Western aggression against Iraq was not in the least characterized by hostility to islam, at least overtly. No mosques were shut down, no hate preachers were imprisoned, performing Mohammedan rituals was not discouraged.
By contrast those who associate Islamic terrorism with headscarves can refer to a long historical tradition that links both behavior patterns, although perhaps somewhat loosely.
What justification did Kelvin MacKenzie have for calling hijab “a sign of the slavery of Muslim women by a male-dominated and clearly violent religion?"
Well, consider this recent news report from the BBC:
Pakistan burned teacher's death was 'not suicide', investigation says, 
BBC 21 July 20016
“Maria Sadaqat's family say she was attacked and set on fire at her home in Murree after turning down a suitor” and that “the attackers had wanted revenge because she had rejected a marriage proposal from the school owner's son, because he was already married with a child.”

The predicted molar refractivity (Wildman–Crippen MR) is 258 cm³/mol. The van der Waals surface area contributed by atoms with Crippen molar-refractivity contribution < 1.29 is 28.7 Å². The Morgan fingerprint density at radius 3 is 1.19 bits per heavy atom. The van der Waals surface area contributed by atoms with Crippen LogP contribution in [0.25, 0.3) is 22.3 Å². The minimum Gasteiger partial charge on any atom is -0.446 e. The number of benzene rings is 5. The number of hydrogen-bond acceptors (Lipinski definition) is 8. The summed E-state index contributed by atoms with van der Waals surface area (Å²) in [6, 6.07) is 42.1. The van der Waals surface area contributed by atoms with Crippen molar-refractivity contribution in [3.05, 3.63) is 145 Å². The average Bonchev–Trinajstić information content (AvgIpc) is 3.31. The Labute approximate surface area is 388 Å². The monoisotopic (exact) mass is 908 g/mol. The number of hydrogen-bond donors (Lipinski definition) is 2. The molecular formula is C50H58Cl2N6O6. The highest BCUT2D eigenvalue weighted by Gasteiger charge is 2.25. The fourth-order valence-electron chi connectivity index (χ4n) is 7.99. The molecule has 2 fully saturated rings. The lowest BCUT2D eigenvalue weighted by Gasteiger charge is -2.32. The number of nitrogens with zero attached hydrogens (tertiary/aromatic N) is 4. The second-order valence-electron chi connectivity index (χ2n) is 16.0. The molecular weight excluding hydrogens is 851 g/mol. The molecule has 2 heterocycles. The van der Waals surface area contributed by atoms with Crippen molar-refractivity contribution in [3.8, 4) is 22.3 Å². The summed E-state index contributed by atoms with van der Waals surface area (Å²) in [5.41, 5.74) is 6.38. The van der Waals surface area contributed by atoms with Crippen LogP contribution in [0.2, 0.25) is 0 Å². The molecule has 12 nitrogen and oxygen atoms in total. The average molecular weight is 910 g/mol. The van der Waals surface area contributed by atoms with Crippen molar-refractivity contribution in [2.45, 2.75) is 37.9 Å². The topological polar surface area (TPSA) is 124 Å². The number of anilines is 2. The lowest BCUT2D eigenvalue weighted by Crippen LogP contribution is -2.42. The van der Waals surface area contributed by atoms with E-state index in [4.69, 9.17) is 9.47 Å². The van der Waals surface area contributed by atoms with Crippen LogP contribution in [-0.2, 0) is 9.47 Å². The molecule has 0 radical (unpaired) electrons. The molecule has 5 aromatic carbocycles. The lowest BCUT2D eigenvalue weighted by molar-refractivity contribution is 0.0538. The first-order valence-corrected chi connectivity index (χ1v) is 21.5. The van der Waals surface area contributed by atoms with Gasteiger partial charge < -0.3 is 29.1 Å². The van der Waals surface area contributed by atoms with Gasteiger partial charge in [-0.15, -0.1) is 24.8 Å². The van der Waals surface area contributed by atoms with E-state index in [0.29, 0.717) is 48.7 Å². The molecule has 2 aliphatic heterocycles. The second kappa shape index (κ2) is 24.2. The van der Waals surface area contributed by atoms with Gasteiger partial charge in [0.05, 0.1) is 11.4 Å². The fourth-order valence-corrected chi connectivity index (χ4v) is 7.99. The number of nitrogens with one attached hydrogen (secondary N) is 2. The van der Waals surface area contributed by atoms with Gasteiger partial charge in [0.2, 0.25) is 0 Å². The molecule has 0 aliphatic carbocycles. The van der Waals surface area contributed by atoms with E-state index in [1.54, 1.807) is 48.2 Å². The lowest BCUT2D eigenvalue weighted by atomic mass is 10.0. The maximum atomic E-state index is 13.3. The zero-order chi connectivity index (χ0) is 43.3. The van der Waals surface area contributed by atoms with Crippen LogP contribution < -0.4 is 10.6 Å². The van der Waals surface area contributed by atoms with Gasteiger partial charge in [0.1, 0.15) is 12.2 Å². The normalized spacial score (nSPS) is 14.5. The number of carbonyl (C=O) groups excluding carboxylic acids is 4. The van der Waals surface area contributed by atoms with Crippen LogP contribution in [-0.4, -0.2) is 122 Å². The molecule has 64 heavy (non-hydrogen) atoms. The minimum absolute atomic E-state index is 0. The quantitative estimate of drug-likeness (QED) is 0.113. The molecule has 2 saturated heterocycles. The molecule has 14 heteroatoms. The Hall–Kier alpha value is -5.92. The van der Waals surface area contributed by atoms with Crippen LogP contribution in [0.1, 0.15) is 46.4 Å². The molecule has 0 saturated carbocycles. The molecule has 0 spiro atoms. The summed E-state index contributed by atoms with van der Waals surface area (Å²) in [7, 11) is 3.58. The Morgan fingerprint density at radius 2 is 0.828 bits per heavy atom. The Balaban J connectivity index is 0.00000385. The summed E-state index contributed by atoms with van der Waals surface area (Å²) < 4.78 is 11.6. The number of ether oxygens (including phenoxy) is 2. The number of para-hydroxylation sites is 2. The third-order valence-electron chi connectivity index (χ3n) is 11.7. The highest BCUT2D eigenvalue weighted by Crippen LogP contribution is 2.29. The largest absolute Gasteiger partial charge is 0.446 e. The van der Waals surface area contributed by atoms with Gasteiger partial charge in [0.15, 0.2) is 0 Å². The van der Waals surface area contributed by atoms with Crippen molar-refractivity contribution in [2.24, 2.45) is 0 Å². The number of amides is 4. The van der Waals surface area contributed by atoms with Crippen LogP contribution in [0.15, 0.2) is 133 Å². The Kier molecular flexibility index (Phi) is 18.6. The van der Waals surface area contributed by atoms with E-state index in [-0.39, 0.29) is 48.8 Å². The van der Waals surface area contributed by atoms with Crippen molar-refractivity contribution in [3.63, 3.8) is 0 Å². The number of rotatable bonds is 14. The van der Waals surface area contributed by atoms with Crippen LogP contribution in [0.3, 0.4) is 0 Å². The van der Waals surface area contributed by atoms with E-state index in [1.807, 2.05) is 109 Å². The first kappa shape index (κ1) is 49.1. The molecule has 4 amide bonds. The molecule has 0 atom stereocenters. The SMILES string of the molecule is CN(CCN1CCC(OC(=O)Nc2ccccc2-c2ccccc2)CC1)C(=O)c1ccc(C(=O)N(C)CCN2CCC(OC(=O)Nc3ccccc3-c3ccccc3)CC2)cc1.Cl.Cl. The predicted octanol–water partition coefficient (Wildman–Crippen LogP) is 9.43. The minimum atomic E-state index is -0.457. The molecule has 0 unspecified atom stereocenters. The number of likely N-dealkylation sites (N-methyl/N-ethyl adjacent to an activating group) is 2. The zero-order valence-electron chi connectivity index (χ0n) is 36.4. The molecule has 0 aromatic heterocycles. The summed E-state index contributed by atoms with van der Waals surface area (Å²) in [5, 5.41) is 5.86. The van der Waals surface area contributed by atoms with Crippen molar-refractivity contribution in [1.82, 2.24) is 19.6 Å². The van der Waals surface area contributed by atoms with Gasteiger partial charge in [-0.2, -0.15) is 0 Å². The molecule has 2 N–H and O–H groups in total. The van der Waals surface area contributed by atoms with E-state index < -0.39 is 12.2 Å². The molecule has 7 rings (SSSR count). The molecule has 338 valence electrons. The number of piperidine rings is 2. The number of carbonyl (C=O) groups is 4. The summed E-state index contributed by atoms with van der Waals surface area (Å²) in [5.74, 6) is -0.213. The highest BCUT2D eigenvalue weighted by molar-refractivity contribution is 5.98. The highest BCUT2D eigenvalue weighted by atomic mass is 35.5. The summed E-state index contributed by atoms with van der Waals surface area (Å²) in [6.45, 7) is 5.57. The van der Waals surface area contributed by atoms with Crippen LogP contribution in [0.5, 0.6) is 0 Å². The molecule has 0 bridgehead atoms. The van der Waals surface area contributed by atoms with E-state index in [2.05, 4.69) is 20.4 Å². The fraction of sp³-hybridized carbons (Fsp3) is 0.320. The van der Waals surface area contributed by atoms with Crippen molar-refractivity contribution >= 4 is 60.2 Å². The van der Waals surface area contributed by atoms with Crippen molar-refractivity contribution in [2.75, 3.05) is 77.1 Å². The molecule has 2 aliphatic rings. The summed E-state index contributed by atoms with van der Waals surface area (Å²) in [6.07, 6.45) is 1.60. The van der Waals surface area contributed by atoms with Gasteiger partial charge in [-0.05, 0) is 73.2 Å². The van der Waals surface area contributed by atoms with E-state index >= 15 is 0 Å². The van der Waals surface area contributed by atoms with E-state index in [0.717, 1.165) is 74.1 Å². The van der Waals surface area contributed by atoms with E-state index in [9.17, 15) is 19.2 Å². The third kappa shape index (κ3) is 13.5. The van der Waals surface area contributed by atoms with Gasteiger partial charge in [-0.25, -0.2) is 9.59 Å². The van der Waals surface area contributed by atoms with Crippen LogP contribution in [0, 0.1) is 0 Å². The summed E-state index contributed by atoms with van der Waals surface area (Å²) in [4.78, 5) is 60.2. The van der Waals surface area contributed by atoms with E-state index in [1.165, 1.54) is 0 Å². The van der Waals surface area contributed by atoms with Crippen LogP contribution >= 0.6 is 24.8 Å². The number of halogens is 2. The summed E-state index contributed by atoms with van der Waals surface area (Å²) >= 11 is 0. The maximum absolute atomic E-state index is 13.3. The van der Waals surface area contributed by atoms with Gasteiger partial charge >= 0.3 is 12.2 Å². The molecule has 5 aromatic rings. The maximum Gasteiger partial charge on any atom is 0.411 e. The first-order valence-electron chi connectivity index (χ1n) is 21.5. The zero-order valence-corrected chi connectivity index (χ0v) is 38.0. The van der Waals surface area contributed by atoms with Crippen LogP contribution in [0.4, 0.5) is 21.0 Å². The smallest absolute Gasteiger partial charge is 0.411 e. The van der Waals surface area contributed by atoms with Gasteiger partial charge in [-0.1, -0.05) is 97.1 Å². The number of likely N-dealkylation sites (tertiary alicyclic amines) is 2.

“Ms Sadaqat gave statements to the police in hospital, naming several men as her attackers, before she died on 1 June. Police initially arrested four men, including the owner of a school where Ms Sadaqat taught not far from the capital Islamabad.”
But the police then released the suspects and claimed that Ms. Sadaqat had committed suicide. This is a typical example of the impunity of honor killers in Pakistan.
So what is the attitude of Pakistani islamists to violence against women?
The same BBC article clears up any doubts on this issue:
In February 2016 Punjab province passed a law criminalising violence against women, but all the mainstream Islamic political parties threatened to launch protests if the law was not repealed.
In other words, Kelvin MacKenzie writes bluntly, but his statement seems a reasonably accurate portrayal of the facts. 
Skinheads & Sikhs
Suppose Nazi skinhead terrorists had committed the massacre in Nice. And then suppose that instead of assigning Fatima Manji to report on the atrocity, Channel 4 News had assigned an employee with a shaven head.